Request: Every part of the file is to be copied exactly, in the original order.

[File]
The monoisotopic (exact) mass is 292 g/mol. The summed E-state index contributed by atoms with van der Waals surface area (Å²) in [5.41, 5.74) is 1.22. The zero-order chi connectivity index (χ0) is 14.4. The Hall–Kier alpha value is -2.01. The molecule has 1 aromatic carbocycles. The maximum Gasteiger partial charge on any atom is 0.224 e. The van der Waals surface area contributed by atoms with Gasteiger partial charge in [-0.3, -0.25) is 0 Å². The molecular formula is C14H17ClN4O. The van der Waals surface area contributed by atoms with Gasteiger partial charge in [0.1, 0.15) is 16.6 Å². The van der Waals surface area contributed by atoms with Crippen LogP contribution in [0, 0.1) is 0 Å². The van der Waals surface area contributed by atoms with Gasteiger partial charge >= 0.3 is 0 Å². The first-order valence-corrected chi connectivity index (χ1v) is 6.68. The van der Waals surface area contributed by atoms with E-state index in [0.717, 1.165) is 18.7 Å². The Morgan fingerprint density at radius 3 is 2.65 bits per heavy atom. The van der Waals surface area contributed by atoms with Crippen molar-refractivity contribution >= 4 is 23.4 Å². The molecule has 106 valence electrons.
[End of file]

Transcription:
The monoisotopic (exact) mass is 292 g/mol. The summed E-state index contributed by atoms with van der Waals surface area (Å²) in [5.41, 5.74) is 1.22. The zero-order chi connectivity index (χ0) is 14.4. The Hall–Kier alpha value is -2.01. The molecule has 1 aromatic carbocycles. The maximum Gasteiger partial charge on any atom is 0.224 e. The van der Waals surface area contributed by atoms with Gasteiger partial charge in [-0.3, -0.25) is 0 Å². The molecular formula is C14H17ClN4O. The van der Waals surface area contributed by atoms with Gasteiger partial charge in [0.1, 0.15) is 16.6 Å². The van der Waals surface area contributed by atoms with Crippen LogP contribution in [0, 0.1) is 0 Å². The van der Waals surface area contributed by atoms with Gasteiger partial charge >= 0.3 is 0 Å². The first-order valence-corrected chi connectivity index (χ1v) is 6.68. The van der Waals surface area contributed by atoms with E-state index in [0.717, 1.165) is 18.7 Å². The Morgan fingerprint density at radius 3 is 2.65 bits per heavy atom. The van der Waals surface area contributed by atoms with Crippen molar-refractivity contribution >= 4 is 23.4 Å². The molecule has 106 valence electrons.